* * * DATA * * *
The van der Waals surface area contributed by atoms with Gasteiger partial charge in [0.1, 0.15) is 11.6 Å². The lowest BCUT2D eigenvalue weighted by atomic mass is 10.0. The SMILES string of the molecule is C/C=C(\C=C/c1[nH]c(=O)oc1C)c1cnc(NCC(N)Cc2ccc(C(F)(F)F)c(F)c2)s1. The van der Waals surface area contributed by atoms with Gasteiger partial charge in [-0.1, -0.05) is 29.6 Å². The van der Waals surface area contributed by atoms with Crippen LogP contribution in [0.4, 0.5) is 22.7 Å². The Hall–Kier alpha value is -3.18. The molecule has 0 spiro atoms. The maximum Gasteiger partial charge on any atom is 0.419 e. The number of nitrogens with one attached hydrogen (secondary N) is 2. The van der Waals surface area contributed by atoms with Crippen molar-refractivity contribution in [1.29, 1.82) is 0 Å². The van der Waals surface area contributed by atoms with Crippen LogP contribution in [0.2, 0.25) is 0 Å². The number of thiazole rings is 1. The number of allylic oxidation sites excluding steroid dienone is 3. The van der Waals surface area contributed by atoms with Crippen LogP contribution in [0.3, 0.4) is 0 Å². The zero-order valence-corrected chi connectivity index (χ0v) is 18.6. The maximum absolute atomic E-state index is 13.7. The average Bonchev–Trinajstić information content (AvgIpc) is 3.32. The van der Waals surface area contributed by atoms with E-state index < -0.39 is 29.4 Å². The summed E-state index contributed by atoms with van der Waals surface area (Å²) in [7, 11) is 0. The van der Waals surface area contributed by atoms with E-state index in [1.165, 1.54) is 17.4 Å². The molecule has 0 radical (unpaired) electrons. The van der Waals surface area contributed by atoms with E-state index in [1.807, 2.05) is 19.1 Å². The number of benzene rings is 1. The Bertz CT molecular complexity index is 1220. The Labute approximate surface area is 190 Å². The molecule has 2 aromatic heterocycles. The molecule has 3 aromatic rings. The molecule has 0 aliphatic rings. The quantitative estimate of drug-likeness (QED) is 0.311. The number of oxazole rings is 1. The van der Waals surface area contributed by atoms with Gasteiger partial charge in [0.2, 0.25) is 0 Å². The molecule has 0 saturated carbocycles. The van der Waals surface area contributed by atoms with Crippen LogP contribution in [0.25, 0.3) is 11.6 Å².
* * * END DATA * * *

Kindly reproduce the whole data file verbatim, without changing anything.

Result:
The van der Waals surface area contributed by atoms with Gasteiger partial charge in [0.1, 0.15) is 11.6 Å². The lowest BCUT2D eigenvalue weighted by atomic mass is 10.0. The SMILES string of the molecule is C/C=C(\C=C/c1[nH]c(=O)oc1C)c1cnc(NCC(N)Cc2ccc(C(F)(F)F)c(F)c2)s1. The van der Waals surface area contributed by atoms with Gasteiger partial charge in [-0.1, -0.05) is 29.6 Å². The van der Waals surface area contributed by atoms with Crippen LogP contribution in [0.4, 0.5) is 22.7 Å². The Hall–Kier alpha value is -3.18. The molecule has 0 spiro atoms. The maximum Gasteiger partial charge on any atom is 0.419 e. The number of nitrogens with one attached hydrogen (secondary N) is 2. The van der Waals surface area contributed by atoms with Crippen molar-refractivity contribution in [1.29, 1.82) is 0 Å². The van der Waals surface area contributed by atoms with Crippen LogP contribution in [0.2, 0.25) is 0 Å². The number of thiazole rings is 1. The number of allylic oxidation sites excluding steroid dienone is 3. The van der Waals surface area contributed by atoms with Crippen LogP contribution in [0.3, 0.4) is 0 Å². The zero-order valence-corrected chi connectivity index (χ0v) is 18.6. The maximum absolute atomic E-state index is 13.7. The average Bonchev–Trinajstić information content (AvgIpc) is 3.32. The van der Waals surface area contributed by atoms with E-state index < -0.39 is 29.4 Å². The summed E-state index contributed by atoms with van der Waals surface area (Å²) in [7, 11) is 0. The van der Waals surface area contributed by atoms with E-state index in [1.165, 1.54) is 17.4 Å². The molecule has 0 radical (unpaired) electrons. The van der Waals surface area contributed by atoms with E-state index in [1.807, 2.05) is 19.1 Å². The number of benzene rings is 1. The Bertz CT molecular complexity index is 1220. The Labute approximate surface area is 190 Å². The molecule has 2 aromatic heterocycles. The molecule has 3 aromatic rings. The molecule has 0 aliphatic rings. The quantitative estimate of drug-likeness (QED) is 0.311. The number of oxazole rings is 1. The van der Waals surface area contributed by atoms with Gasteiger partial charge in [0.2, 0.25) is 0 Å². The molecule has 0 saturated carbocycles. The van der Waals surface area contributed by atoms with Crippen LogP contribution in [0.25, 0.3) is 11.6 Å².